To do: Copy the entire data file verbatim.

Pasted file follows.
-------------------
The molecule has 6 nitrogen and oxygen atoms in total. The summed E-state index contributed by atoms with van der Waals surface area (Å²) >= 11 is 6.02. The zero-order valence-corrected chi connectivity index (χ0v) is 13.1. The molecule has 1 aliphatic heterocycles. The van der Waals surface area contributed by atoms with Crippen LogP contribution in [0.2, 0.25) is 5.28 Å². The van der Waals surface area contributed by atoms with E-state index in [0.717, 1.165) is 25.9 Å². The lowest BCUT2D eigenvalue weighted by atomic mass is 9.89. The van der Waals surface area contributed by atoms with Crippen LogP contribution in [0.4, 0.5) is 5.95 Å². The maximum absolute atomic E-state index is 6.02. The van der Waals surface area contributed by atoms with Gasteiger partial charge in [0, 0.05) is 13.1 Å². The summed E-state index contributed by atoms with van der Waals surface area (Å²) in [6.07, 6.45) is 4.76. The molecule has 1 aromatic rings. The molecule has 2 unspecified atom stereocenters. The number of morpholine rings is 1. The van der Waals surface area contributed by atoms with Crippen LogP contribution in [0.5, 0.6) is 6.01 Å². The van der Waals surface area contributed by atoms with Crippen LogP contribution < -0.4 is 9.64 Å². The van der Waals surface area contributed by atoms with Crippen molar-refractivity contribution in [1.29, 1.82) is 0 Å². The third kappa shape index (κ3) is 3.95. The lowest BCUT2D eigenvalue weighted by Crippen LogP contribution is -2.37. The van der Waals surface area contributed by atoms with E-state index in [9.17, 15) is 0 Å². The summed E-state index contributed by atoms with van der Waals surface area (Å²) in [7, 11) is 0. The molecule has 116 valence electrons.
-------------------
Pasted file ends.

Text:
The molecule has 6 nitrogen and oxygen atoms in total. The summed E-state index contributed by atoms with van der Waals surface area (Å²) >= 11 is 6.02. The zero-order valence-corrected chi connectivity index (χ0v) is 13.1. The molecule has 1 aliphatic heterocycles. The van der Waals surface area contributed by atoms with Crippen LogP contribution in [0.2, 0.25) is 5.28 Å². The van der Waals surface area contributed by atoms with E-state index in [0.717, 1.165) is 25.9 Å². The lowest BCUT2D eigenvalue weighted by atomic mass is 9.89. The van der Waals surface area contributed by atoms with Crippen LogP contribution in [0.4, 0.5) is 5.95 Å². The maximum absolute atomic E-state index is 6.02. The van der Waals surface area contributed by atoms with Gasteiger partial charge in [0, 0.05) is 13.1 Å². The summed E-state index contributed by atoms with van der Waals surface area (Å²) in [6.07, 6.45) is 4.76. The molecule has 1 aromatic rings. The molecule has 2 unspecified atom stereocenters. The number of morpholine rings is 1. The van der Waals surface area contributed by atoms with Crippen LogP contribution in [0.5, 0.6) is 6.01 Å². The van der Waals surface area contributed by atoms with Crippen LogP contribution < -0.4 is 9.64 Å². The van der Waals surface area contributed by atoms with Crippen molar-refractivity contribution in [1.29, 1.82) is 0 Å². The third kappa shape index (κ3) is 3.95. The lowest BCUT2D eigenvalue weighted by Crippen LogP contribution is -2.37. The van der Waals surface area contributed by atoms with E-state index in [9.17, 15) is 0 Å². The summed E-state index contributed by atoms with van der Waals surface area (Å²) in [7, 11) is 0. The molecule has 116 valence electrons.